dimanche 13 février 2011

Analysis (and opinion) on the House vote on the PATRIOT act

Last Tuesday, February 8, 2011, the House of Representatives voted to extend controversial expiring provisions of the PATRIOT act. The results of the vote are here: http://www.opencongress.org/vote/2011/h/26

I was planning to use this blog post to just display some graphs, avoid any commentary, and just let the readers come to their own conclusions. The primary point of this post is to understand how the different groups in congress voted (Republican vs Democrat, Tea Partiers, new versus senior members, etc). However, I find myself on my soap box again. :)


My question – what happened to the Tea Partiers?
I was surprised (no doubt naively) about the result of the Republican vote. I had heard and read much about the Tea Party criticizing big and overreaching government and wanting to restore respect and adherance of the Constitution. I assumed that they included the fourth amendment in the list of Constitutional principles they would endeavor to respect. The specific provisions of the PATRIOT act in question allow the government to perform warantless searches of people's personal information and communication, which to me seems pretty much like a violation of the fourth amendment. So, I expected the Republican vote (or at least the Tea Party vote) to not be so swayed in support of these specific provisions of the PATRIOT act.

Perhaps the Tea Partiers (as well as others who voted to extend these provisions) might argue that we have a terrorist threat that warrants these warrantless searches. This could be a reasonable argument worth discussion, but it is incompatible with the promises to strictly adhere to the Constitution.

My message to these Tea Partiers who voted "Aye": if you vote to extend these provisions, just come out and admit that you believe that the Constitution is not always worth following, but please don't be hypocritical and "defend" the Constitution while you vote against it.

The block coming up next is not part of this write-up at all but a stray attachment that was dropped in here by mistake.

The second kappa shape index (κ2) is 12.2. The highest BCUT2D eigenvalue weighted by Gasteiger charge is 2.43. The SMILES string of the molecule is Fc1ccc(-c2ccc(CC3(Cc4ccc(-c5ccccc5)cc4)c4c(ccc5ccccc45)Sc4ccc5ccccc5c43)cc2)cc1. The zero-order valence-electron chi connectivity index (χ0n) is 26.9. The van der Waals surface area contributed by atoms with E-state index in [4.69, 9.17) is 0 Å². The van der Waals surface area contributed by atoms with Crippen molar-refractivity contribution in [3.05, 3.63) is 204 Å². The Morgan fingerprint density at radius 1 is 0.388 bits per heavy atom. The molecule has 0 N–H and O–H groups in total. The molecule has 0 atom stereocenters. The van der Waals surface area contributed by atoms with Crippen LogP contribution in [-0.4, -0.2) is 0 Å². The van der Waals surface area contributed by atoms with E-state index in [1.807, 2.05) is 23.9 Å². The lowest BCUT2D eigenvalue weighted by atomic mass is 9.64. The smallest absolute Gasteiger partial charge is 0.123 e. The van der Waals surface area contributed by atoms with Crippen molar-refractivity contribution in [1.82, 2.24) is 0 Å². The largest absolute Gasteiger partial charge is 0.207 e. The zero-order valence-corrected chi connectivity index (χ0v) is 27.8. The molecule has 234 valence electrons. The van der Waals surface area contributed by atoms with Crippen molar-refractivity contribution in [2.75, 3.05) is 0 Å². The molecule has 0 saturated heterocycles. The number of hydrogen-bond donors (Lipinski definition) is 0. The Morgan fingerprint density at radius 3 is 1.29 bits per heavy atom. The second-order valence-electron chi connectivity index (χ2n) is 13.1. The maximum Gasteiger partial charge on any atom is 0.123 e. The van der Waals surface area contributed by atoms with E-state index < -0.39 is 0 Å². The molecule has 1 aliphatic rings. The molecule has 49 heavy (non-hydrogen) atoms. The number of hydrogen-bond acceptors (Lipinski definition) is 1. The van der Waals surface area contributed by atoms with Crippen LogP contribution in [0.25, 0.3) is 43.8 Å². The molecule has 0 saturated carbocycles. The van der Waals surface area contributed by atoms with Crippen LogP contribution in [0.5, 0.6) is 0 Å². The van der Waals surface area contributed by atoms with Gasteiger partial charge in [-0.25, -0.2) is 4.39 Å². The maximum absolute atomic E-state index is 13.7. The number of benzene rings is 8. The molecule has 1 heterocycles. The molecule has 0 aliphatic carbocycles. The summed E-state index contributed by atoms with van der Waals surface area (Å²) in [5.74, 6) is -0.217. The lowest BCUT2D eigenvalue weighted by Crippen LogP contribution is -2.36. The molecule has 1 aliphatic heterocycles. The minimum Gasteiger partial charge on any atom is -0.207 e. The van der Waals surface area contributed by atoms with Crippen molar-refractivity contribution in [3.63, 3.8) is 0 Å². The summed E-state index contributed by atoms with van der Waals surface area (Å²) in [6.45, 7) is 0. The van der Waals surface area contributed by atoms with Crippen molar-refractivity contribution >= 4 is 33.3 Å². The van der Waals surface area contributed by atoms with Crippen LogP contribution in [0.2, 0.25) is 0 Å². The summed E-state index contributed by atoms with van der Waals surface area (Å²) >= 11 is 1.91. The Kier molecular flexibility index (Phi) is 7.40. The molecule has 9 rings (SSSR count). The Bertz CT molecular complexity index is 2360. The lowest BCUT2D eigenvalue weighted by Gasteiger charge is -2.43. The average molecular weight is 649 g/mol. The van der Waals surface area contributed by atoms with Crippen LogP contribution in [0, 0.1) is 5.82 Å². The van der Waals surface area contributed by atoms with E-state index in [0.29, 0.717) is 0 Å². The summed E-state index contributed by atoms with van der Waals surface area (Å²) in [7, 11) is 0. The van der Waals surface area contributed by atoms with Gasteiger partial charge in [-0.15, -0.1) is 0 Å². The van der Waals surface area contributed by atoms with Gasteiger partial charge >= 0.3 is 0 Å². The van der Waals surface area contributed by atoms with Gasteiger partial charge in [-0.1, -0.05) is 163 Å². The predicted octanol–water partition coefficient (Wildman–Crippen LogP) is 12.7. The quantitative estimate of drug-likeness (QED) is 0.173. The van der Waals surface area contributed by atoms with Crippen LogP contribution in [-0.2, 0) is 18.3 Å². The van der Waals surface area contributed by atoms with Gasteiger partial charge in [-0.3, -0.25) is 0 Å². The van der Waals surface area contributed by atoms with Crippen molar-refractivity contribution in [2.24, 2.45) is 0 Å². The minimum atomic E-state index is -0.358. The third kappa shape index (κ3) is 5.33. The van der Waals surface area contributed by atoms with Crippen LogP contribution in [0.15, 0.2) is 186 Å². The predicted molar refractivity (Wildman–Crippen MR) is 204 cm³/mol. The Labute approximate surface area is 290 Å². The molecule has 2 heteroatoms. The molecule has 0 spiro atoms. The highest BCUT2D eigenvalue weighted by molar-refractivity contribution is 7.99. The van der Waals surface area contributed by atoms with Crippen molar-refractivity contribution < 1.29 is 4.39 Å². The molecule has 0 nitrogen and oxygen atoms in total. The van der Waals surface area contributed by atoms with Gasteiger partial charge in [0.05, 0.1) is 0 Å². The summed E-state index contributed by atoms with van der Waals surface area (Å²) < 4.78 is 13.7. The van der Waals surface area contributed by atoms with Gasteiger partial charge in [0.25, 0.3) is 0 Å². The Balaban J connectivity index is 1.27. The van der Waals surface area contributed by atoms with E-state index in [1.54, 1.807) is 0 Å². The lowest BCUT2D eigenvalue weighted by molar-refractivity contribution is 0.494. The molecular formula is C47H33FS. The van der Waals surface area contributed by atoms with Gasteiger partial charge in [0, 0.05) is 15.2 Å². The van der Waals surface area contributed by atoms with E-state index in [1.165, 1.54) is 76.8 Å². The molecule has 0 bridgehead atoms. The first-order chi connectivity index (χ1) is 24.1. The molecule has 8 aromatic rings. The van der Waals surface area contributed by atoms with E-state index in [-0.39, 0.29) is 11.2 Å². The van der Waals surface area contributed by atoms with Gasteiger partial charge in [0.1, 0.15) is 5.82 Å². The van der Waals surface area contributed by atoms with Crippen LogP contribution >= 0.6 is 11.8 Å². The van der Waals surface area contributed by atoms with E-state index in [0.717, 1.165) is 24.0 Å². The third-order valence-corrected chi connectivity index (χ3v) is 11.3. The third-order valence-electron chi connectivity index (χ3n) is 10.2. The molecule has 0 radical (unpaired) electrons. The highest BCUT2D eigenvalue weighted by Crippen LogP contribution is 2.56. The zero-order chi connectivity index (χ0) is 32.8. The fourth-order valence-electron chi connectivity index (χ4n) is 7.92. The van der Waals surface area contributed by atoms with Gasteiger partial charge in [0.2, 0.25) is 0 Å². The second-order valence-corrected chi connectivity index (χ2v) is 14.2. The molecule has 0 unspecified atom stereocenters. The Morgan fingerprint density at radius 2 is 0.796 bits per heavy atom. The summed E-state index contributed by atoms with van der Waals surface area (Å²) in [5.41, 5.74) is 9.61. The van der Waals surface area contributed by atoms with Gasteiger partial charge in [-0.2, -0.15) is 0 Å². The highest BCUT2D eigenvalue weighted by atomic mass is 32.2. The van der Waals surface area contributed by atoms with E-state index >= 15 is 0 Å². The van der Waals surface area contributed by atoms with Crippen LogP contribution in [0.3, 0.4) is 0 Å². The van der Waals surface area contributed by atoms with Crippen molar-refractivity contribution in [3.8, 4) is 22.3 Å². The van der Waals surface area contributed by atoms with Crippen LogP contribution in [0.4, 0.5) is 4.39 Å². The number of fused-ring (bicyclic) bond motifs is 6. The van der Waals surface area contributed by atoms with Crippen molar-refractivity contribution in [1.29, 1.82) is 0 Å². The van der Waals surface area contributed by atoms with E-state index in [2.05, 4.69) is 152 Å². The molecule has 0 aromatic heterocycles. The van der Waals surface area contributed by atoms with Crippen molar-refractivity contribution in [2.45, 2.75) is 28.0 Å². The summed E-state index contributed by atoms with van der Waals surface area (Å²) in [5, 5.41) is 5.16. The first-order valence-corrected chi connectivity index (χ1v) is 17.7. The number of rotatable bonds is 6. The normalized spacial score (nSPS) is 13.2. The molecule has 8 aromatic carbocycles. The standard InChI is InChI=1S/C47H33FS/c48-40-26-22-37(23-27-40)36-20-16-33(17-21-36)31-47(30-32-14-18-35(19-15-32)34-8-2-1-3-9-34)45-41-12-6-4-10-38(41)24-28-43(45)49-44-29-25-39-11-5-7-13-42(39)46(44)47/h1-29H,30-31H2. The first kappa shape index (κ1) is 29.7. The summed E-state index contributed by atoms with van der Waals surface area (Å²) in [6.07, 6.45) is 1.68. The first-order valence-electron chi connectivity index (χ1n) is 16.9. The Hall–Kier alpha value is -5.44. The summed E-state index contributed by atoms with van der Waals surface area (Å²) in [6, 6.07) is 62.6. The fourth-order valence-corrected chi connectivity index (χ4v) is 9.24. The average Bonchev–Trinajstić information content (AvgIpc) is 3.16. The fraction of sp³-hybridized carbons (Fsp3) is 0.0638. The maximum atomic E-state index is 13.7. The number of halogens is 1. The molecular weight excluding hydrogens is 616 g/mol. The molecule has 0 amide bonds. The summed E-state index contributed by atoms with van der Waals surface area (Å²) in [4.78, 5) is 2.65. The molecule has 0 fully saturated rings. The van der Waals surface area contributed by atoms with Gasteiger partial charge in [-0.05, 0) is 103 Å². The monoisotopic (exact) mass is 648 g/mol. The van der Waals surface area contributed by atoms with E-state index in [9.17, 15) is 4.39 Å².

Again, probably naive of me to even think politicians could be un-hypocritical. :)


Analysis and breakdowns
Now I proceed to step off the soap box and focus on the analysis of how the different members voted.

You can see a few breakdowns and graphs of the votes, as well as a list of how each congress member voted here. I was curious as to how the Tea Party members voted, so I tried to find a list of Tea Party congress members, to make my own breakdowns and graphs. I found two lists of Tea Party members:

Also out of curiosity, I took a look at how the Congressional Progressive Caucus (also referred to as Socialists) voted. I obtained the list of Progressive members here.

Following are the breakdowns for your enjoyment and reflection. You can download the raw data here.



Global vote


Globally, the House voted 64% in favor of extending the PATRIOT act provisions. This fell just short of the 2/3rd vote needed to pass it on the fast track.



Republicans and Democrats

Republican party breakdown

It's safe to say that the Republicans voted overwhelmingly in favor of the PATRIOT act, with 87% of Republicans voting to extend the controversial provisions.


Democratic party breakdown

While a majority of Democrats voted against the PATRIOT act provisions, this party was more divided than the Republican party, with only 63% voting “Nay”.



Tea Party and Progressives

Tea Party


This is what surprised me. A strong majority (79%) of Tea Party congress members voted in favor of extending the PATRIOT act provisions which violate the fourth amendment (oops, soap box!). This does represent a slightly smaller majority than the overall Republican party's 87% “Aye” vote.


According to this list, 14% of all the Republicans in the House are Tea Partiers, yet 23% of the Republicans who voted “Nay” are Tea Partiers. This is just another way of seeing that Tea Partiers were more likely than other Republicans to vote against the PATRIOT act provisions. However, they still mostly voted for it.


Progressives

The Democrats who are Progressives are practically unanimous (97%) in their opposition to the PATRIOT act provisions.



New members versus senior members

New members


The new members voted overwhelmingly (83%) to extend the PATRIOT act provisions.


Senior members
The following graph includes all congress members who have been in congress prior to November 2010.

The senior members appear to be quite divided on the issue, being the most evenly-split vote of all the groups discussed here, with 58% in favor and 40% against the PATRIOT act provisions.




Conclusions
  • Tea Partiers are strongly in support of the PATRIOT act provisions, although they oppose it slightly more than Republicans as a whole.
  • Progressives are practically unanimous in opposing the PATRIOT act provisions.
  • The most divided groups are the senior members (regardless of party), and Democrats (regardless of seniority).
  • Any other conclusions are left as an exercise for the reader :)

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